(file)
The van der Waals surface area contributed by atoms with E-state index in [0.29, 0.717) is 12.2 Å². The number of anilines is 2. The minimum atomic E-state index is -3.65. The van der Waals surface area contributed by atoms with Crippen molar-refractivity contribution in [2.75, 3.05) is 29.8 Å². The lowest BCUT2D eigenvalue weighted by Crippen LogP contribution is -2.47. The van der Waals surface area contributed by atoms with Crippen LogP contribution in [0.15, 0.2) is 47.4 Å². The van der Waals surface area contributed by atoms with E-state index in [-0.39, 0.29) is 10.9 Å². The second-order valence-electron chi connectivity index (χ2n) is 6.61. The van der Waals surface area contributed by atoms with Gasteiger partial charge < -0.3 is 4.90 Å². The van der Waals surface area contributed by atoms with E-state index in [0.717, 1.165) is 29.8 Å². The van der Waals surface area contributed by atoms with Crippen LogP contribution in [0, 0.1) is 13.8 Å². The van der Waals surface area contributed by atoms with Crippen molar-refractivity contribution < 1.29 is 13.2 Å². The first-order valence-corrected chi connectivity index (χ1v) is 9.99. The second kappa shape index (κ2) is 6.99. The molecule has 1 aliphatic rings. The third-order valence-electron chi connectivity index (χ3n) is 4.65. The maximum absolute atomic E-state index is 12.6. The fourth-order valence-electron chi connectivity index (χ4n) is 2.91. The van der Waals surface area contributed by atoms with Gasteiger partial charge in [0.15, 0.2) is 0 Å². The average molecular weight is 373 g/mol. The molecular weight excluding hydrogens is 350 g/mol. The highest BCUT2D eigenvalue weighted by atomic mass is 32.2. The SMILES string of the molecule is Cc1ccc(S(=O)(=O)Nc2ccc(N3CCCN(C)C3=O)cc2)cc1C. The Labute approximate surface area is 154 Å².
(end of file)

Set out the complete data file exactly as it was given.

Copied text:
The van der Waals surface area contributed by atoms with E-state index in [0.29, 0.717) is 12.2 Å². The number of anilines is 2. The minimum atomic E-state index is -3.65. The van der Waals surface area contributed by atoms with Crippen molar-refractivity contribution in [2.75, 3.05) is 29.8 Å². The lowest BCUT2D eigenvalue weighted by Crippen LogP contribution is -2.47. The van der Waals surface area contributed by atoms with Crippen LogP contribution in [0.15, 0.2) is 47.4 Å². The van der Waals surface area contributed by atoms with E-state index in [-0.39, 0.29) is 10.9 Å². The second-order valence-electron chi connectivity index (χ2n) is 6.61. The van der Waals surface area contributed by atoms with Gasteiger partial charge < -0.3 is 4.90 Å². The van der Waals surface area contributed by atoms with E-state index in [0.717, 1.165) is 29.8 Å². The van der Waals surface area contributed by atoms with Crippen LogP contribution in [0, 0.1) is 13.8 Å². The van der Waals surface area contributed by atoms with Crippen molar-refractivity contribution < 1.29 is 13.2 Å². The first-order valence-corrected chi connectivity index (χ1v) is 9.99. The second kappa shape index (κ2) is 6.99. The molecule has 1 aliphatic rings. The third-order valence-electron chi connectivity index (χ3n) is 4.65. The maximum absolute atomic E-state index is 12.6. The fourth-order valence-electron chi connectivity index (χ4n) is 2.91. The van der Waals surface area contributed by atoms with Gasteiger partial charge in [0.15, 0.2) is 0 Å². The average molecular weight is 373 g/mol. The molecular weight excluding hydrogens is 350 g/mol. The highest BCUT2D eigenvalue weighted by atomic mass is 32.2. The SMILES string of the molecule is Cc1ccc(S(=O)(=O)Nc2ccc(N3CCCN(C)C3=O)cc2)cc1C. The Labute approximate surface area is 154 Å².